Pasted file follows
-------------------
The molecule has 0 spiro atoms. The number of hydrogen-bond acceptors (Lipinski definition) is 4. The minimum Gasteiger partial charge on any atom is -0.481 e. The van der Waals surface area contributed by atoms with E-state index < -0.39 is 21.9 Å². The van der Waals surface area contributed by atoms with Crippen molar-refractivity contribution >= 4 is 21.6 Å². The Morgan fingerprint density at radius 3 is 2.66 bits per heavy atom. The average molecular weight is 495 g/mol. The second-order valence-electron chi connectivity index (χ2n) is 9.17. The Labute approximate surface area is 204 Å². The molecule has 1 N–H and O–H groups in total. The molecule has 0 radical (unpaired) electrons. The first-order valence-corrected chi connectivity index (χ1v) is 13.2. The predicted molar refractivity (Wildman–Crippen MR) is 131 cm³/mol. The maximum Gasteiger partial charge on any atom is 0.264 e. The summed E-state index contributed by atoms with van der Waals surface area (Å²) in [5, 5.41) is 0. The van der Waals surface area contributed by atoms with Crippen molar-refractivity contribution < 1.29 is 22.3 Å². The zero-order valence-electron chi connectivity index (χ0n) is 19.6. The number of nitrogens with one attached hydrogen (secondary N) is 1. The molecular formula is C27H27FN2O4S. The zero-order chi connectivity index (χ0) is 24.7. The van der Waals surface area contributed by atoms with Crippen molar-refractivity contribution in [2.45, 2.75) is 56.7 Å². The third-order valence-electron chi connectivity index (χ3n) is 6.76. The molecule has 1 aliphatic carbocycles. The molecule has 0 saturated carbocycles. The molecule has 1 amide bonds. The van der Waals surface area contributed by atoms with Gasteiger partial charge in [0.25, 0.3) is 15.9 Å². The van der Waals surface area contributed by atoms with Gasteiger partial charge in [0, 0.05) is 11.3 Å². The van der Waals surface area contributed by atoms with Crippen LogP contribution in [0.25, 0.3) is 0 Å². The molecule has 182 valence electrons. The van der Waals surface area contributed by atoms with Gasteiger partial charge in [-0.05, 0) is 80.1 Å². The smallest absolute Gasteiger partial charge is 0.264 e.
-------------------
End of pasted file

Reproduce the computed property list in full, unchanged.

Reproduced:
The molecule has 0 spiro atoms. The number of hydrogen-bond acceptors (Lipinski definition) is 4. The minimum Gasteiger partial charge on any atom is -0.481 e. The van der Waals surface area contributed by atoms with E-state index < -0.39 is 21.9 Å². The van der Waals surface area contributed by atoms with Crippen molar-refractivity contribution >= 4 is 21.6 Å². The Morgan fingerprint density at radius 3 is 2.66 bits per heavy atom. The average molecular weight is 495 g/mol. The second-order valence-electron chi connectivity index (χ2n) is 9.17. The Labute approximate surface area is 204 Å². The molecule has 1 N–H and O–H groups in total. The molecule has 0 radical (unpaired) electrons. The first-order valence-corrected chi connectivity index (χ1v) is 13.2. The predicted molar refractivity (Wildman–Crippen MR) is 131 cm³/mol. The maximum Gasteiger partial charge on any atom is 0.264 e. The summed E-state index contributed by atoms with van der Waals surface area (Å²) in [5, 5.41) is 0. The van der Waals surface area contributed by atoms with Crippen molar-refractivity contribution < 1.29 is 22.3 Å². The zero-order valence-electron chi connectivity index (χ0n) is 19.6. The number of nitrogens with one attached hydrogen (secondary N) is 1. The molecular formula is C27H27FN2O4S. The zero-order chi connectivity index (χ0) is 24.7. The van der Waals surface area contributed by atoms with Crippen molar-refractivity contribution in [2.45, 2.75) is 56.7 Å². The third-order valence-electron chi connectivity index (χ3n) is 6.76. The molecule has 1 aliphatic carbocycles. The molecule has 0 saturated carbocycles. The molecule has 1 amide bonds. The van der Waals surface area contributed by atoms with Gasteiger partial charge in [0.25, 0.3) is 15.9 Å². The van der Waals surface area contributed by atoms with Gasteiger partial charge in [0, 0.05) is 11.3 Å². The van der Waals surface area contributed by atoms with Crippen LogP contribution in [0.25, 0.3) is 0 Å². The molecule has 182 valence electrons. The van der Waals surface area contributed by atoms with Gasteiger partial charge in [-0.05, 0) is 80.1 Å². The smallest absolute Gasteiger partial charge is 0.264 e.